Contrary to what may be popular belief, nuclear waste is rarely a glowing green liquid, and mostly has low levels of radioactivity, with over 90% of the world’s nuclear waste considered to be at a low level.
According to a recent article from the Nuclear Decommissioning Authority (NDA) in the UK, the world currently has 22,000m3 of high-level waste (LW), 460,000m3 of intermediate-level waste, 3,479,000m3 of low-level waste and 2,356,000m3 of very low-level waste, alongside 370,793 therms (tHM) of spent fuel.
With the amount of nuclear waste being produced only increasing each year, what is the best way of dealing with this hazardous, mostly solid, material?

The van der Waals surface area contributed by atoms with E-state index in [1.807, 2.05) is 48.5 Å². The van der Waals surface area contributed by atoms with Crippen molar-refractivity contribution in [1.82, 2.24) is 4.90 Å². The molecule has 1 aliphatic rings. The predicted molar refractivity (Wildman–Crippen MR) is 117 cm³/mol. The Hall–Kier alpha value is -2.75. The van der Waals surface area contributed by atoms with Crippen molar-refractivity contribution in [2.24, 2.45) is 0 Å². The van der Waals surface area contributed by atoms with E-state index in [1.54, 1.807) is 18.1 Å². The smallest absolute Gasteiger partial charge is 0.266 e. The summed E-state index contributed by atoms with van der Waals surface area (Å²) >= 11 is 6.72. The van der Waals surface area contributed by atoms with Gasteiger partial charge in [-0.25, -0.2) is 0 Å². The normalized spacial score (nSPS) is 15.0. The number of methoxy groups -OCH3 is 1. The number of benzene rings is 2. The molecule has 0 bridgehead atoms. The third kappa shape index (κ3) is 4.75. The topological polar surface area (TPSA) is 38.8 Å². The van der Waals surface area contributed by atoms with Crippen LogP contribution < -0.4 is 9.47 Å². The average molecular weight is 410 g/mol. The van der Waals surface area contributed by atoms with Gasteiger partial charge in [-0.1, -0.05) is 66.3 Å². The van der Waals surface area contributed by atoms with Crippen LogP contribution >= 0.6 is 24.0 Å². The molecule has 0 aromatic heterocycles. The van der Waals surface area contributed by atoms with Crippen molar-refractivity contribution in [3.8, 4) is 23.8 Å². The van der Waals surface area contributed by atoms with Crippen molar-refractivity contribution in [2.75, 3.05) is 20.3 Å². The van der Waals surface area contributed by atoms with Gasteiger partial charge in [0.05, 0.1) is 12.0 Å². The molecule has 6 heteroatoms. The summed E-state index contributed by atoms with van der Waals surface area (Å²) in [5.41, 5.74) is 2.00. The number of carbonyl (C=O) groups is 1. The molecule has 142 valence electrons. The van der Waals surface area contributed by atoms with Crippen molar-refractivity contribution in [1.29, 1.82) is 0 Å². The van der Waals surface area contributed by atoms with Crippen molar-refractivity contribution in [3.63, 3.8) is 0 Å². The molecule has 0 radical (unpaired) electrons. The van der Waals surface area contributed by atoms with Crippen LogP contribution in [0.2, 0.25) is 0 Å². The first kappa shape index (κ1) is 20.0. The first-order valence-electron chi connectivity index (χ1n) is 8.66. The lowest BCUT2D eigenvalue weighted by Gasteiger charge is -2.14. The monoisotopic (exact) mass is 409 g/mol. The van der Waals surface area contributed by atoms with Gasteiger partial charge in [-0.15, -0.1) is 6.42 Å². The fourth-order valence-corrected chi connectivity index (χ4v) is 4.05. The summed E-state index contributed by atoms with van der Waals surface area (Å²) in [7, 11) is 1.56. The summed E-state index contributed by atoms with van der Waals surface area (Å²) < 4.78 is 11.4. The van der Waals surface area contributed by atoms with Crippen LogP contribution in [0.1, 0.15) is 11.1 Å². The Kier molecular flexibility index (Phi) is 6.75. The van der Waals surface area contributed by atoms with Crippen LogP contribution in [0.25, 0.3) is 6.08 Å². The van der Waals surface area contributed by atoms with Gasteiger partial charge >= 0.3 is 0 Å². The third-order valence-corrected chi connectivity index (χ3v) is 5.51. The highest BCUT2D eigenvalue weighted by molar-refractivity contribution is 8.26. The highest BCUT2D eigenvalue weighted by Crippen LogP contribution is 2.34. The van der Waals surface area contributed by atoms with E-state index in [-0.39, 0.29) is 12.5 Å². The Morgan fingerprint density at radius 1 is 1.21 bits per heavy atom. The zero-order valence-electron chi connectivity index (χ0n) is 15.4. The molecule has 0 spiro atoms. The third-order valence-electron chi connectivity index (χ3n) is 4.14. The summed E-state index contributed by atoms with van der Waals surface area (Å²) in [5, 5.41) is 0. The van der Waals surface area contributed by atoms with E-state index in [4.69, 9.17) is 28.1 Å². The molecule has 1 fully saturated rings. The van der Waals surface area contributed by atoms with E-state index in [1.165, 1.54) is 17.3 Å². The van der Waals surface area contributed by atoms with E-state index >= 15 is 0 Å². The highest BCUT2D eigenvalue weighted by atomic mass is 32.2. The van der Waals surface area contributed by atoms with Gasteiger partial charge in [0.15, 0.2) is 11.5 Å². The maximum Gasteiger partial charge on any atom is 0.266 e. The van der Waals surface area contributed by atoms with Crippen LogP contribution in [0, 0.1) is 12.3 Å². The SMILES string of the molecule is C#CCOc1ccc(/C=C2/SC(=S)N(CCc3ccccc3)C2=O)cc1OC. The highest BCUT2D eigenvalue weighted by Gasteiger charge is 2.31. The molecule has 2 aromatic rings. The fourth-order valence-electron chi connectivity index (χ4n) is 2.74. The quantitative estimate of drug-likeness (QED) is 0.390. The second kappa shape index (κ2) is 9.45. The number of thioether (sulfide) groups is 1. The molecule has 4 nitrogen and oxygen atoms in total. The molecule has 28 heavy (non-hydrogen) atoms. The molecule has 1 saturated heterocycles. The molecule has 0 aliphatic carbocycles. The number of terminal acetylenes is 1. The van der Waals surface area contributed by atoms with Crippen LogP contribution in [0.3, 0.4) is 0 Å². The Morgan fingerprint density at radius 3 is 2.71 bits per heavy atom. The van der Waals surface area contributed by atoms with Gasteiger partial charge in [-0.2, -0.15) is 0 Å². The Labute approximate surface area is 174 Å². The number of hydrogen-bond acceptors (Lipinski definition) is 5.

It also leads the way worldwide for dealing with nuclear waste, with the IAEA stating in May 2018 that the country’s National Radioactive Waste Agency (ANDRA) had a “comprehensive commitment to safety with a responsible approach to the management of radioactive waste and spent nuclear fuel.”
Maintained by the NDA with a budget of £2bn a year, Sellafield is the home of the UK’s nuclear waste.
In a report from January 2019, environmental group Greenpeace warned that dealing with and storing nuclear waste has become a “global crisis” and criticised governments around the world for lacking long-term planning on dealing with the substance.
The nuclear waste conundrum is a serious issue that requires long-term plans from governments around the world, but it is a long-term concern rather than short-term.